Several weeks ago I attended a church service acknowledging Transgender Day of Remembrance, an annual recognition of transgendered people who have died from violence during the year. All over the world, participants in similar services remember, name, and mourn these people. Several years ago I was listening to an interview with a transgendered woman. When asked about how people first reacted to learning she was transgendered, she said she was surprised and disappointed by the number of gay friends who were happy to hang out and buy her a beer when they thought she was a gay man, then said they “just didn’t understand” and distanced themselves after she came out as trans. Hearing this hurt my heart (though surely nothing compared to how living it must have affected hers).
As a gay person, I’ve heard more than once from someone who “just didn’t get it” and thought that was reason to reject me and people like me; that’s why I was so disappointed to hear people like me were almost as likely to do the same thing. God bless the friends and family who “didn’t get it” (and maybe still don’t) but loved and included me anyway.
We have this notion that once we get to know each other, we’ll learn to understand and love one another. I even believe it’s true, but let’s face it: we don’t have time to get to really know absolutely everyone we meet. There are lots of things I “just don’t get” about other people, and I never will. I could start listing them, but that’s just another type of finger pointing and rejection.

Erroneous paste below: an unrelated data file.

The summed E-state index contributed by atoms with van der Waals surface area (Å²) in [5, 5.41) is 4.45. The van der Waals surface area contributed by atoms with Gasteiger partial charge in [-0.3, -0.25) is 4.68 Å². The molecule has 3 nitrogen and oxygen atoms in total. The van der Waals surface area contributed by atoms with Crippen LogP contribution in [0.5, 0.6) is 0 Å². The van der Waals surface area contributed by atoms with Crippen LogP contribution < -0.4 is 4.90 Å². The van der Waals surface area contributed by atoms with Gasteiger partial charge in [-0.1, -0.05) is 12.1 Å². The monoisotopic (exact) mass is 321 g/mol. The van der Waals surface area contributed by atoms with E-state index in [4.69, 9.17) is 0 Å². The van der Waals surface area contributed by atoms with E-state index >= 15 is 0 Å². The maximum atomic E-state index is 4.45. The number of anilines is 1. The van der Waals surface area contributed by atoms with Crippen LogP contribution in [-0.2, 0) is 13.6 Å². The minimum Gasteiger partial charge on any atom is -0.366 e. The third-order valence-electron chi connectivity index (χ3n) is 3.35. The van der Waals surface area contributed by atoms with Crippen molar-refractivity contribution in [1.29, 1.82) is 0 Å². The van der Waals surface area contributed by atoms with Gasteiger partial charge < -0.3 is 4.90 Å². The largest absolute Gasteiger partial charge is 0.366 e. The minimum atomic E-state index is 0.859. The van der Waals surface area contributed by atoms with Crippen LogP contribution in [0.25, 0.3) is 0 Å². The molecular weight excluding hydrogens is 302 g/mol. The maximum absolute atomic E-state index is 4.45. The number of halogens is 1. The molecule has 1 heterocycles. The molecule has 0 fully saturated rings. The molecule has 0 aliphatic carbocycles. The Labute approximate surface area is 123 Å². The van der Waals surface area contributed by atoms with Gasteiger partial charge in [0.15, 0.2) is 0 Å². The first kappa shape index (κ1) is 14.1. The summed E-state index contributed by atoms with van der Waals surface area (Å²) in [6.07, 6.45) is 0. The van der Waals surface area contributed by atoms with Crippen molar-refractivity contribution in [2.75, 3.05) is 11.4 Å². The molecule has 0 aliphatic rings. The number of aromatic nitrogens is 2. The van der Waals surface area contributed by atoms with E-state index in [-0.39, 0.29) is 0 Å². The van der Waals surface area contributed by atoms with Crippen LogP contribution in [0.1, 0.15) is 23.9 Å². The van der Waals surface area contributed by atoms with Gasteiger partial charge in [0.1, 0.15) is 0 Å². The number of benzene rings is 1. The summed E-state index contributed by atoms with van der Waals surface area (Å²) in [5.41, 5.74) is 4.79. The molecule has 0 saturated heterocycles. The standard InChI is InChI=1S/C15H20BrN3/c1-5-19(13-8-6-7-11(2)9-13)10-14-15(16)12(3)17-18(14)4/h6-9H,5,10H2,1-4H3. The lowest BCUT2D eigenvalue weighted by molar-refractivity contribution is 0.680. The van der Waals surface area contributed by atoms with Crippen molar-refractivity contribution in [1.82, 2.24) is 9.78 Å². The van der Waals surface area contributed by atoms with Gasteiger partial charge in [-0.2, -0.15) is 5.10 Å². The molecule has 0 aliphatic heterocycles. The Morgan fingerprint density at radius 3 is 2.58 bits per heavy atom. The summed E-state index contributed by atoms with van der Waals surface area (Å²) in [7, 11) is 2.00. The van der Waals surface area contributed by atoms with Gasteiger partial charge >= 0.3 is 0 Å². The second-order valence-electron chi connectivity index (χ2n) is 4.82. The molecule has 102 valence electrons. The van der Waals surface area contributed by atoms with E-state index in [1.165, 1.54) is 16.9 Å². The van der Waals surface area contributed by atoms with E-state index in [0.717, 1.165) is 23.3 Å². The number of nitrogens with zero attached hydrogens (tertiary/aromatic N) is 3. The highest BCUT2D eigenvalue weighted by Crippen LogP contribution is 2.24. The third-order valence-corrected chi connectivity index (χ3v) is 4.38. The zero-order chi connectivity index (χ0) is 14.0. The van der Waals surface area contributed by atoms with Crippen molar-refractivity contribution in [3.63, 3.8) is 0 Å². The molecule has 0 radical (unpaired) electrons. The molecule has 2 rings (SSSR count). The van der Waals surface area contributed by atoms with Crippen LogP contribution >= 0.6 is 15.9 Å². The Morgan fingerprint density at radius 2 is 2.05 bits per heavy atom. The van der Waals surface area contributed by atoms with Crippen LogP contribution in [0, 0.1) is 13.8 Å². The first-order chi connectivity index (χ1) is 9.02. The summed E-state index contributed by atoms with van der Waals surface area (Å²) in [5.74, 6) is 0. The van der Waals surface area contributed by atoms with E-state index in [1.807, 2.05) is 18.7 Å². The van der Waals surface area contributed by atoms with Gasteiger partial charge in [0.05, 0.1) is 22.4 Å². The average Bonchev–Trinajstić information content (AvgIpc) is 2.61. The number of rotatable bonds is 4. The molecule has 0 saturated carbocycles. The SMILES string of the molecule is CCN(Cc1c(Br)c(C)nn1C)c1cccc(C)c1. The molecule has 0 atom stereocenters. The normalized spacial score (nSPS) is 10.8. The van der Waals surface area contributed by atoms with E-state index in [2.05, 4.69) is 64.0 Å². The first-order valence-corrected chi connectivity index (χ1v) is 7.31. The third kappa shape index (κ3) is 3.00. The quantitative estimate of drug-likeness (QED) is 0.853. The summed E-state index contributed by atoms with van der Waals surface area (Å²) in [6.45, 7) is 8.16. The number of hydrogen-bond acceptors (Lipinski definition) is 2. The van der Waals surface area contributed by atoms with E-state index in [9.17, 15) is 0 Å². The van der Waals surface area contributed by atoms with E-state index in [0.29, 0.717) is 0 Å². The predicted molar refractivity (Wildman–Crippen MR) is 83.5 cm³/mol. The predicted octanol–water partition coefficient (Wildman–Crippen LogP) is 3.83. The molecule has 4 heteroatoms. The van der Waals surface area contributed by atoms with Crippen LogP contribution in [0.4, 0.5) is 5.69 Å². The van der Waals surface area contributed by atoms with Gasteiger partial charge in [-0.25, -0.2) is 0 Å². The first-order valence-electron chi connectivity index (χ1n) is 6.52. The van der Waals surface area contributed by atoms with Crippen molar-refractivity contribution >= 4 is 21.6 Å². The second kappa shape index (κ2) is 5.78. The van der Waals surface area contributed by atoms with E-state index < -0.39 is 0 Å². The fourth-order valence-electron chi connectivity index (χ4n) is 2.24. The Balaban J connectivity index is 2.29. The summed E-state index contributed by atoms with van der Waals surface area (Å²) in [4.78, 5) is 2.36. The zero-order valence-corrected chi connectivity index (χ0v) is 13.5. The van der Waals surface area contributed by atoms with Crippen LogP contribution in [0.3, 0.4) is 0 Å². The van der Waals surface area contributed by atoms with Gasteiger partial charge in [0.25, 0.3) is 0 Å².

Here’s the thing: Jesus doesn’t ask me to “get” you, and he doesn’t ask you to “get” me. He asks me to love you. He’s actually very specific about loving the people you don’t even like when he says: “If you love those who love you, what credit is that to you? For even sinners love those who love them.”
So when it comes to Christ’s table, our personal objections to a fellow Christian’s behavior, attitude, or identity don’t matter. Yes, we may be able to point to some specific verses that make us feel justified, but then we could also point to the ones we choose to ignore when we “get” someone. Christ asks us to transcend the idea that we have to “get” or accept someone before we can love them. If they are starving – physically or spiritually – it’s not okay to ask them to wait on our own comfort while we gorge on their portion at the table. Yes, we should work to understand each other, but my inability to understand you does not trump your membership in the Body of Christ.
I may never “get” you. You may never “get” me. It’s okay. Christ gets us all.
May the peace of our Lord Jesus Christ be with you all.